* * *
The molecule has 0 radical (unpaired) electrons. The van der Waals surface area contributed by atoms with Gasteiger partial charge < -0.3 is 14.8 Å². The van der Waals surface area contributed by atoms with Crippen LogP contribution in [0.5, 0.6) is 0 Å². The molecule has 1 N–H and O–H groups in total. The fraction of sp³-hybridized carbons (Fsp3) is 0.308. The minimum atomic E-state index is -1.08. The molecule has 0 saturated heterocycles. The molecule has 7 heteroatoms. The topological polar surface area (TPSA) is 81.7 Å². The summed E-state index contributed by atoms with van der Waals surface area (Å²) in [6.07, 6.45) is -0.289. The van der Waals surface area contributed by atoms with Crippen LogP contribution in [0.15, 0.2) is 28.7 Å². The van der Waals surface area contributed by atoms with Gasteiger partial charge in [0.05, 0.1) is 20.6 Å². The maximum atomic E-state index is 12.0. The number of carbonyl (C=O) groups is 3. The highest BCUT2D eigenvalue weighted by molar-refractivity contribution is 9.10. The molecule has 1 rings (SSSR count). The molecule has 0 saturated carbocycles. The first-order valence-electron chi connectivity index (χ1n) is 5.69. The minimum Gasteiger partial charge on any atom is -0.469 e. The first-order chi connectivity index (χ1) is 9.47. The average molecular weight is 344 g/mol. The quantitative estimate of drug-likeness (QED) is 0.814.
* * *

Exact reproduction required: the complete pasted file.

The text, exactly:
The molecule has 0 radical (unpaired) electrons. The van der Waals surface area contributed by atoms with Gasteiger partial charge < -0.3 is 14.8 Å². The van der Waals surface area contributed by atoms with Crippen LogP contribution in [0.5, 0.6) is 0 Å². The molecule has 1 N–H and O–H groups in total. The fraction of sp³-hybridized carbons (Fsp3) is 0.308. The minimum atomic E-state index is -1.08. The molecule has 0 saturated heterocycles. The molecule has 7 heteroatoms. The topological polar surface area (TPSA) is 81.7 Å². The summed E-state index contributed by atoms with van der Waals surface area (Å²) in [6.07, 6.45) is -0.289. The van der Waals surface area contributed by atoms with Crippen LogP contribution in [0.15, 0.2) is 28.7 Å². The van der Waals surface area contributed by atoms with Gasteiger partial charge in [0.05, 0.1) is 20.6 Å². The maximum atomic E-state index is 12.0. The number of carbonyl (C=O) groups is 3. The highest BCUT2D eigenvalue weighted by molar-refractivity contribution is 9.10. The molecule has 1 rings (SSSR count). The molecule has 0 saturated carbocycles. The first-order valence-electron chi connectivity index (χ1n) is 5.69. The minimum Gasteiger partial charge on any atom is -0.469 e. The first-order chi connectivity index (χ1) is 9.47. The average molecular weight is 344 g/mol. The quantitative estimate of drug-likeness (QED) is 0.814.